(All seminars, Information Systems and Operations Management)
24 September 2012
12pm - 1pm
Venue: The University of Auckland Business School, Room 217, Level 2, Owen G Glenn Building, 12 Grafton Road, Auckland
Host: Dr Ami Peiris
Contact info: +64 9 923 5988
Contact email: firstname.lastname@example.org
Presenter: Hendrik Reefke (The University of Auckland Business School)
Delphi studies aim to solicit expert opinions through a series of interrelated questionnaires. The Delphi method is effective for exploring research areas that lack theoretical underpinnings by leveraging the combined knowledge of domain experts.
The introduction of sustainability considerations in supply chain management is a relatively recent development. There is considerable agreement among researchers and practitioners that the impacts of supply chain operations need to be investigated in order to pursue a viable sustainability agenda. Despite this rising awareness, only little research has explored the requirements to successfully pursue sustainable supply chain management. A Delphi study with supply chain experts was conducted in order to explore and propose factors and processes for sustainable supply chain management. In contrast to other applications of the Delphi method, this study leveraged the mechanisms of exploration and controlled feedback in order to design, refine, and validate models of interaction throughout three consecutive rounds.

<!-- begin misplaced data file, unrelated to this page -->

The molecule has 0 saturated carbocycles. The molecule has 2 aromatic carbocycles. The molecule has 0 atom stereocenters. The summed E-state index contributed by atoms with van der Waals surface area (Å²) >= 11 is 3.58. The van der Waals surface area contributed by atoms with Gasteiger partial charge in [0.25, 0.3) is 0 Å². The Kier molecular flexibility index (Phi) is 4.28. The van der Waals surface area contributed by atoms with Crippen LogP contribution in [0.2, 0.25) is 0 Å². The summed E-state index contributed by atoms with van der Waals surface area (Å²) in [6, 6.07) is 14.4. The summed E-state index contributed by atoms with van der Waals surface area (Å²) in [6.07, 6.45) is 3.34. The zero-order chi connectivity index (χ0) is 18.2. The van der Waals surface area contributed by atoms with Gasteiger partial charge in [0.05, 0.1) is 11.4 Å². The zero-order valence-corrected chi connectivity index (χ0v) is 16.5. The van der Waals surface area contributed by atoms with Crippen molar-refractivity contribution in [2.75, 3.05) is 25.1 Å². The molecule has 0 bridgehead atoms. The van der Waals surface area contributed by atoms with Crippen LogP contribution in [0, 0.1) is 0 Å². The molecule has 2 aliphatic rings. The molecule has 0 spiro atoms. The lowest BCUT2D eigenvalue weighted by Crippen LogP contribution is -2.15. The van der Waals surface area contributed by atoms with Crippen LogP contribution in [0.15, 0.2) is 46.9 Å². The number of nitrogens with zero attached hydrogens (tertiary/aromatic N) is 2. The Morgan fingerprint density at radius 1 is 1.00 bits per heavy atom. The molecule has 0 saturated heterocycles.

This seminar illustrates how the Delphi method can be utilised to support design oriented research with emphasis placed on its methodological value. Issues and approaches regarding the design of questionnaires, analysis of results and the use of feedback mechanisms are discussed. The presentation offers advice and recommendations on how to pragmatically and systematically use the Delphi method to support the design of artefacts and maintain validity as well as reliability of results.
Dr Hendrik Reefke holds degrees in Business and Engineering from Germany and graduated with a Bachelor of Commerce (Honours) and a Masters of Commerce in Operations and Supply Chain Management from The University of Auckland. For his doctoral research Hendrik investigated the interaction of sustainability principles and supply chain management and was awarded a place on the Dean’s List.
Hendrik has several years of practical experience in project management and in the automotive sector in Germany. He is currently employed as a postdoctoral researcher at The University of Auckland Centre for Supply Chain Management and furthermore works as a professional teaching fellow in the Department of Information Systems and Operations Management.